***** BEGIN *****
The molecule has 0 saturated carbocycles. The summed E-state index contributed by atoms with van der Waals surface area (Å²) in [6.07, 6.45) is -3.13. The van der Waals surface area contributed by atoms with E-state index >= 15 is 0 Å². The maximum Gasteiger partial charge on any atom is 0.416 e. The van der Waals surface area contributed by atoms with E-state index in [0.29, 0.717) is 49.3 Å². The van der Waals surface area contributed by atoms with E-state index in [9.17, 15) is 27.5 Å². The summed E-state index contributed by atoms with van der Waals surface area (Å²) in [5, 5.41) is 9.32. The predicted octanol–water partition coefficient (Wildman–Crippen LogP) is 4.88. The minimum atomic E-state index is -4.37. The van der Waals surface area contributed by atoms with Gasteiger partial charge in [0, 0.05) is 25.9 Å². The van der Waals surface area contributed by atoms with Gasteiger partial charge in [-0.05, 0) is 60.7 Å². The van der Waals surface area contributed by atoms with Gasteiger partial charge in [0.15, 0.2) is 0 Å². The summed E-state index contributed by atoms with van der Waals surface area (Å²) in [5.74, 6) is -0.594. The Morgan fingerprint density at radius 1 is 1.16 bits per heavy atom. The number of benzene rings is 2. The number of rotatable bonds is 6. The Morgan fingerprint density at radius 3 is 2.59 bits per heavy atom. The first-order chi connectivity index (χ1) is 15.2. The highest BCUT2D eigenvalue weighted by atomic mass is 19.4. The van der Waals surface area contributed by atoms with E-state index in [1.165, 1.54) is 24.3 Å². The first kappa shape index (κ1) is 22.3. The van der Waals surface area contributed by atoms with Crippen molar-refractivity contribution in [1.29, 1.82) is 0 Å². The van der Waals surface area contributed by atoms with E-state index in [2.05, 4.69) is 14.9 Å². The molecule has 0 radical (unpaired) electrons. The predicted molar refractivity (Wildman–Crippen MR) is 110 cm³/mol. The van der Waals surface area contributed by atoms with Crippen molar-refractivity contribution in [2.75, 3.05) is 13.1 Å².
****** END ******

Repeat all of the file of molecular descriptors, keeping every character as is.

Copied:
The molecule has 0 saturated carbocycles. The summed E-state index contributed by atoms with van der Waals surface area (Å²) in [6.07, 6.45) is -3.13. The van der Waals surface area contributed by atoms with E-state index >= 15 is 0 Å². The maximum Gasteiger partial charge on any atom is 0.416 e. The van der Waals surface area contributed by atoms with E-state index in [0.29, 0.717) is 49.3 Å². The van der Waals surface area contributed by atoms with E-state index in [9.17, 15) is 27.5 Å². The summed E-state index contributed by atoms with van der Waals surface area (Å²) in [5, 5.41) is 9.32. The predicted octanol–water partition coefficient (Wildman–Crippen LogP) is 4.88. The minimum atomic E-state index is -4.37. The van der Waals surface area contributed by atoms with Gasteiger partial charge in [0, 0.05) is 25.9 Å². The van der Waals surface area contributed by atoms with Gasteiger partial charge in [-0.05, 0) is 60.7 Å². The van der Waals surface area contributed by atoms with Gasteiger partial charge in [0.15, 0.2) is 0 Å². The summed E-state index contributed by atoms with van der Waals surface area (Å²) in [5.74, 6) is -0.594. The Morgan fingerprint density at radius 1 is 1.16 bits per heavy atom. The number of benzene rings is 2. The number of rotatable bonds is 6. The Morgan fingerprint density at radius 3 is 2.59 bits per heavy atom. The first-order chi connectivity index (χ1) is 15.2. The highest BCUT2D eigenvalue weighted by atomic mass is 19.4. The van der Waals surface area contributed by atoms with E-state index in [1.165, 1.54) is 24.3 Å². The first kappa shape index (κ1) is 22.3. The van der Waals surface area contributed by atoms with Crippen molar-refractivity contribution in [1.29, 1.82) is 0 Å². The van der Waals surface area contributed by atoms with E-state index in [2.05, 4.69) is 14.9 Å². The molecule has 0 radical (unpaired) electrons. The predicted molar refractivity (Wildman–Crippen MR) is 110 cm³/mol. The van der Waals surface area contributed by atoms with Crippen molar-refractivity contribution in [2.75, 3.05) is 13.1 Å².